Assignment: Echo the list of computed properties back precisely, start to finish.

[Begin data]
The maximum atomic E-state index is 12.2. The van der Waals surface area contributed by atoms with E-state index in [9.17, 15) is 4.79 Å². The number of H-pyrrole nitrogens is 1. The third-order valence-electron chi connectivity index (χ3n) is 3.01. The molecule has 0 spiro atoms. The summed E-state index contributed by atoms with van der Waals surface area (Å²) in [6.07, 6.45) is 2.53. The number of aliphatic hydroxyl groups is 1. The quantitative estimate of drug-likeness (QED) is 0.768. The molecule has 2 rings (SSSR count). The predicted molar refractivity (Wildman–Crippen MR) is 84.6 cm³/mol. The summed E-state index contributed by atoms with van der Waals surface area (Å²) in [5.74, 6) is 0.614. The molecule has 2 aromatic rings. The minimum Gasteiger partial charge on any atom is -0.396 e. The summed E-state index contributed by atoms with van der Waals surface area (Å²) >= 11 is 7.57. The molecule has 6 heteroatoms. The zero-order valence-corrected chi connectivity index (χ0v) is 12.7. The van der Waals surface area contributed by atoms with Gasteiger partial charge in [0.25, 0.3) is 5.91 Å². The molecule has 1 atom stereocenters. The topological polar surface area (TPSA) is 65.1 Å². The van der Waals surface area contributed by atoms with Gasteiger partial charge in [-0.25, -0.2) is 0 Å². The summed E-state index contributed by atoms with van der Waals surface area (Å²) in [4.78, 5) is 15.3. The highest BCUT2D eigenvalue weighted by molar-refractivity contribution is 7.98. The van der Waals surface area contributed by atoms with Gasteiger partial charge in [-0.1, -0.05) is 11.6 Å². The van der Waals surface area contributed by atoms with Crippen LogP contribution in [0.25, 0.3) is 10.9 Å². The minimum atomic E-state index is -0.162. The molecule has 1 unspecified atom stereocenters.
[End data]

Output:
The maximum atomic E-state index is 12.2. The van der Waals surface area contributed by atoms with E-state index in [9.17, 15) is 4.79 Å². The number of H-pyrrole nitrogens is 1. The third-order valence-electron chi connectivity index (χ3n) is 3.01. The molecule has 0 spiro atoms. The summed E-state index contributed by atoms with van der Waals surface area (Å²) in [6.07, 6.45) is 2.53. The number of aliphatic hydroxyl groups is 1. The quantitative estimate of drug-likeness (QED) is 0.768. The molecule has 2 rings (SSSR count). The predicted molar refractivity (Wildman–Crippen MR) is 84.6 cm³/mol. The summed E-state index contributed by atoms with van der Waals surface area (Å²) in [5.74, 6) is 0.614. The molecule has 2 aromatic rings. The minimum Gasteiger partial charge on any atom is -0.396 e. The summed E-state index contributed by atoms with van der Waals surface area (Å²) >= 11 is 7.57. The molecule has 6 heteroatoms. The zero-order valence-corrected chi connectivity index (χ0v) is 12.7. The van der Waals surface area contributed by atoms with Gasteiger partial charge in [0.25, 0.3) is 5.91 Å². The molecule has 1 atom stereocenters. The topological polar surface area (TPSA) is 65.1 Å². The van der Waals surface area contributed by atoms with Gasteiger partial charge in [-0.25, -0.2) is 0 Å². The summed E-state index contributed by atoms with van der Waals surface area (Å²) in [4.78, 5) is 15.3. The highest BCUT2D eigenvalue weighted by molar-refractivity contribution is 7.98. The van der Waals surface area contributed by atoms with Gasteiger partial charge in [-0.1, -0.05) is 11.6 Å². The van der Waals surface area contributed by atoms with Crippen LogP contribution in [0.25, 0.3) is 10.9 Å². The minimum atomic E-state index is -0.162. The molecule has 1 unspecified atom stereocenters.